Look who’s talking
Friday, April 27, 2012

Communication is a two-way street so accept that you cannot call the shots all the time — you need to respect the other person’s point of view as well

Communication conflict is a common and destructive force in all types of relationships. One of the most common causes of such conflict is a difference in communication styles. Some people tend to think with their heads and others, their hearts. Yet each style is neither right nor wrong and each style offers much to the other.

Some of us can clearly identify whether we’re logical or emotional communicators. In other cases, this can be harder to clarify. Many people can be influenced by the communication style of another, becoming more logical if someone seems emotional, responding with emotion when someone appears very logical or even by aligning themselves with another’s communication style.

Take the time to note your communication patterns and pay attention to what you think needs fixing in others. This is usually a good indicator of your style because we want others to be more like us. But it’s wrong to think our way is the best way.

Assuming your communication style is the better one means that you’re arrogant about it and arrogance is destructive. To judge whether you practise such arrogance, ask yourself:

  • Do you roll your eyes, even if just internally, when another person speaks with what you deem their “typical” response?
  • Do you tend to cut people off or correct them before they’ve finished speaking?
  • Do you get angry when people give you time limits or deadlines for decisions or projects?
  • Do you think someone’s callousness is over-the-top?
  • Does it irritate you when people think out loud instead of thinking first and speaking succinctly? 

If you answered “Yes” to any of these questions, it’s likely that your superiority is damaging your relationships. When you are arrogant about your communication style, you have and show little regard for another’s.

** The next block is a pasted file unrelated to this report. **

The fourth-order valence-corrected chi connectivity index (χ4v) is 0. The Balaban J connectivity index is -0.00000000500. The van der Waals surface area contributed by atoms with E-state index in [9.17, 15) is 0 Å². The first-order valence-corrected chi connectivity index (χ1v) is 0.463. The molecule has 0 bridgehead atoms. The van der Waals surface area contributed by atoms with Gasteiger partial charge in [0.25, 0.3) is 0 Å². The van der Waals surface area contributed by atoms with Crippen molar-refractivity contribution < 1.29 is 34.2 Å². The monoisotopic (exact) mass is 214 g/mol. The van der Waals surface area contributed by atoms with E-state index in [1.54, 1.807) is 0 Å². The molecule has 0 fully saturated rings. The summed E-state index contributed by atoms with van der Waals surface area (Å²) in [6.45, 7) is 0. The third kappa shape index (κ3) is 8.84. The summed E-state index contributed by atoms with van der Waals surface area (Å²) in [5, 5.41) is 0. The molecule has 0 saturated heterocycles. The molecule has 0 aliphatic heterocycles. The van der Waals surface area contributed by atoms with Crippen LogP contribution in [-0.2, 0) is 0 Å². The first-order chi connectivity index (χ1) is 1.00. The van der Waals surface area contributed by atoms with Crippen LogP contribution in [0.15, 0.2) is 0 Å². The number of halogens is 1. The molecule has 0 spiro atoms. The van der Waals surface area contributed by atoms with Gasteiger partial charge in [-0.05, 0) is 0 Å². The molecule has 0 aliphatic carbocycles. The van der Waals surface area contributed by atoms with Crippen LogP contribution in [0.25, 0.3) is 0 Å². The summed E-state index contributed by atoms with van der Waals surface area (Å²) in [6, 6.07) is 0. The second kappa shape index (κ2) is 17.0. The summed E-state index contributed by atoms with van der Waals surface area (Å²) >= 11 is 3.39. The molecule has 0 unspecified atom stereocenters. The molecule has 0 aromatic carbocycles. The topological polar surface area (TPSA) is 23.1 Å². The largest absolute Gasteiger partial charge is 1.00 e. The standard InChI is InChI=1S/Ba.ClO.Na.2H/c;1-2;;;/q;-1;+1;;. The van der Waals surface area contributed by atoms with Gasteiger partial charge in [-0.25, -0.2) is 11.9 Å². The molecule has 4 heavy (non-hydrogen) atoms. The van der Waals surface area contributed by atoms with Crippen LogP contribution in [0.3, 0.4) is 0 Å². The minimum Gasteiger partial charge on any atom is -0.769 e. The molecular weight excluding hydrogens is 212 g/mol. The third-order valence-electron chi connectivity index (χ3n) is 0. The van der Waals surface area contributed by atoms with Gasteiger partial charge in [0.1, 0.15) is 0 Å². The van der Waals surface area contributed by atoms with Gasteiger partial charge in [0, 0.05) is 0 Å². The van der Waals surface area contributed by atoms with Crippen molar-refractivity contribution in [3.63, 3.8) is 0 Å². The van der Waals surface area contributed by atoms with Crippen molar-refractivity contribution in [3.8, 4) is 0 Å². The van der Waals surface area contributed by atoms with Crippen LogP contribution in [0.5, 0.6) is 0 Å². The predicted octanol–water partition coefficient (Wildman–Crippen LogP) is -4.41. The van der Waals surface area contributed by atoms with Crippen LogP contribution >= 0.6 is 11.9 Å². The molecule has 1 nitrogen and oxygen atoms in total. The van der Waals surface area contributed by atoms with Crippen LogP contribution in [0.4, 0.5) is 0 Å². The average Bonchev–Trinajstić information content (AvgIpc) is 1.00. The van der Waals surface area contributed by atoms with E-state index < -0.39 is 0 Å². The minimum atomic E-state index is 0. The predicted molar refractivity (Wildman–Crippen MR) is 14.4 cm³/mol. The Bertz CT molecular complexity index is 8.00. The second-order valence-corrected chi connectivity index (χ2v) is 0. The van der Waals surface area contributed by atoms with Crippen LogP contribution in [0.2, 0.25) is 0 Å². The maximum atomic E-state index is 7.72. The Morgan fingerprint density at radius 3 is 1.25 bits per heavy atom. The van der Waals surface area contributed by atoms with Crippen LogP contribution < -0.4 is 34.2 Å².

Children are very self-absorbed and consider the world as it revolves around them. When you are arrogant, you are stuck in this developmental phase. Honouring differences opens new worlds and gives you new perspectives. If you are insecure about your individuality and independence, you have little patience or respect for others. The need to be right is important to your self-esteem and your aggressive defence of your way of thinking and communicating can alienate others and limit possibilities in your life.

“People find it far easier to forgive others for being wrong than being right.”  - JK Rowling 

Can you remember a time when someone really didn’t listen to you or cut you off? How did you feel? Now, can you think of a time when someone was truly empathetic, when they respected how you felt and what you said, when they listened to you even if they didn’t agree? How did you feel then? Respect for others is vital in communication and essential for healthy relationships.

Relationship expert John Gottman has identified communication patterns that are especially destructive within relationships. Gottman has been able to predict divorce based on these patterns 94 per cent of the time! He calls these patterns or barriers ‘The Four Horsemen’ and they include criticism, defensiveness, contempt and withdrawal. He asserts that contempt and defensiveness are the most destructive communication behaviours but that a man’s withdrawal from conflict is the strongest predictor of divorce.

Horseman 1: Criticism